News Story

Growth officer: Michigan a ‘leaky bucket’ for young people

Southeast Michigan would be shrinking if not for immigration

Michigan has two problems in the 18-34 demographic, Chief Growth Officer Hilary Doe told lawmakers Thursday: Its college graduates leave the state, and young adults from other states don’t move to Michigan.

“Michigan, as you may know, is 49th out of 50 in terms of folks living there who were born there,” Doe told the Senate Economic and Community Development Committee on Thursday. “So if you were born in or if you live in Michigan, you're very likely to have been born here. The only state that performs worse on that metric is Louisiana.”

Doe testified on the work of the Growing Michigan Together Council, which wrapped up in December with its final report.

“Michigan is an out-migration state,” Doe testified. “Domestically, we lose more folks than we gain. And that is a problem. We have a leaky bucket, for lack of better description.”

While the state isn’t inordinately bad at losing its youth, Doe said, Michigan does tend to lose its young college-educated residents.

Doe noted how Michigan’s economic position has deteriorated over the last several decades. In 1980, Michigan had five of America’s top ten median-income communities, Doe said. In 2016, it had zero.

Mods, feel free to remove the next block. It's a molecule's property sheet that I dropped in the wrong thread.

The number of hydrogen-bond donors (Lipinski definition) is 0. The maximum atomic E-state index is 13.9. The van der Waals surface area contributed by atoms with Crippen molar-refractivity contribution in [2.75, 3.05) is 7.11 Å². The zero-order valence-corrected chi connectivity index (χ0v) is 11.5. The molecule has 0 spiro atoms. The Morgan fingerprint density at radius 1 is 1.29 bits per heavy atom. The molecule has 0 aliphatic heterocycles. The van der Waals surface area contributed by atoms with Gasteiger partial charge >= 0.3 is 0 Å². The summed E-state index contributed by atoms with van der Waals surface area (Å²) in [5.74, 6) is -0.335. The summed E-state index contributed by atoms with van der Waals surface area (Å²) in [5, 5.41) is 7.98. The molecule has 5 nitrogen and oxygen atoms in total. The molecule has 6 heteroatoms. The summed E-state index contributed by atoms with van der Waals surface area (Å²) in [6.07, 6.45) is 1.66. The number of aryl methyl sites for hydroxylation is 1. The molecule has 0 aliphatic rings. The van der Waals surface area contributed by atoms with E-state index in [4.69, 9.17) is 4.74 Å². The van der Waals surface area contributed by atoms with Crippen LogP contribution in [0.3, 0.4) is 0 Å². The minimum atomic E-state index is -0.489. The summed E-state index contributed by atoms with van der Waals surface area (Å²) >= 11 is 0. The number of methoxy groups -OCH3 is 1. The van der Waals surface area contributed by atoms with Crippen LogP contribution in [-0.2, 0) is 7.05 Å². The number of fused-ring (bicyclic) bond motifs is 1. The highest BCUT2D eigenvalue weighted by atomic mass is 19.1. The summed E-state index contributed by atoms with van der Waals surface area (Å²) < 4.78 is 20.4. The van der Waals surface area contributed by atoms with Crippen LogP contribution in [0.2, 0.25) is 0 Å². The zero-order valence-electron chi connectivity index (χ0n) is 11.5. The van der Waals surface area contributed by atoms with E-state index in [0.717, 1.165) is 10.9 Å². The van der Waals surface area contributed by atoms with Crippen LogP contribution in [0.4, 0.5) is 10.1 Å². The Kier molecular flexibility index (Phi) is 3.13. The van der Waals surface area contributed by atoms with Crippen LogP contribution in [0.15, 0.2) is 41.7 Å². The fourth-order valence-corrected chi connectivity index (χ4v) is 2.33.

“States with higher incomes tend to have higher in-migration,” Doe said.

If there is one “green line” where Michigan’s population numbers are increasing, it’s among immigrants, Doe testified.

“It helps offset our out-migration a little bit,” Doe said.

A SEMCOG report, prepared by the University of Michigan, found that in the decade between 2010 and 2019, Southeast Michigan took in an average of 14,012 foreign-born residents per year. But every year it also lost 14,737 people who were 65 or younger. Michigan only gained 5,464 new people per year in that decade.

“Without international migration,” the report reads, “Southeast Michigan’s population would have been declining in every year.”

Michigan Capitol Confidential is the news source produced by the Mackinac Center for Public Policy. Michigan Capitol Confidential reports with a free-market news perspective.